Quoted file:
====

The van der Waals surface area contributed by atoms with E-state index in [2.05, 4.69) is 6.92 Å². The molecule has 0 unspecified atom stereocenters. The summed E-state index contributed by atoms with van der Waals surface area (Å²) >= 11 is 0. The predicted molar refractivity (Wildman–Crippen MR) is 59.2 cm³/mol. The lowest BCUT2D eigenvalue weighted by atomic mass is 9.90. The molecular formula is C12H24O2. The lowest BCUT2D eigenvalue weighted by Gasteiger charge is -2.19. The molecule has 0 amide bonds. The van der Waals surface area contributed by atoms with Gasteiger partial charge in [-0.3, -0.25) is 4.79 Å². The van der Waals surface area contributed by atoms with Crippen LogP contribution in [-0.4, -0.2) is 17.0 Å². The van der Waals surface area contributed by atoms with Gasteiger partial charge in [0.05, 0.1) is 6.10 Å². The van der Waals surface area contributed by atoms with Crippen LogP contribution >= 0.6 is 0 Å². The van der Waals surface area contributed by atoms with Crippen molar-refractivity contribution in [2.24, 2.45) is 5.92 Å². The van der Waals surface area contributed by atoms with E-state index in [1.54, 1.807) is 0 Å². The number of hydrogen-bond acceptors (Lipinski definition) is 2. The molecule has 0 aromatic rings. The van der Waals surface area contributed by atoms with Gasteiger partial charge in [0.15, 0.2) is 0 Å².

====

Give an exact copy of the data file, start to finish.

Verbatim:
The van der Waals surface area contributed by atoms with E-state index in [2.05, 4.69) is 6.92 Å². The molecule has 0 unspecified atom stereocenters. The summed E-state index contributed by atoms with van der Waals surface area (Å²) >= 11 is 0. The predicted molar refractivity (Wildman–Crippen MR) is 59.2 cm³/mol. The lowest BCUT2D eigenvalue weighted by atomic mass is 9.90. The molecular formula is C12H24O2. The lowest BCUT2D eigenvalue weighted by Gasteiger charge is -2.19. The molecule has 0 amide bonds. The van der Waals surface area contributed by atoms with Gasteiger partial charge in [-0.3, -0.25) is 4.79 Å². The van der Waals surface area contributed by atoms with Crippen LogP contribution in [-0.4, -0.2) is 17.0 Å². The van der Waals surface area contributed by atoms with Gasteiger partial charge in [0.05, 0.1) is 6.10 Å². The van der Waals surface area contributed by atoms with Crippen LogP contribution >= 0.6 is 0 Å². The van der Waals surface area contributed by atoms with Crippen molar-refractivity contribution in [2.24, 2.45) is 5.92 Å². The van der Waals surface area contributed by atoms with E-state index in [1.54, 1.807) is 0 Å². The number of hydrogen-bond acceptors (Lipinski definition) is 2. The molecule has 0 aromatic rings. The van der Waals surface area contributed by atoms with Gasteiger partial charge in [0.15, 0.2) is 0 Å².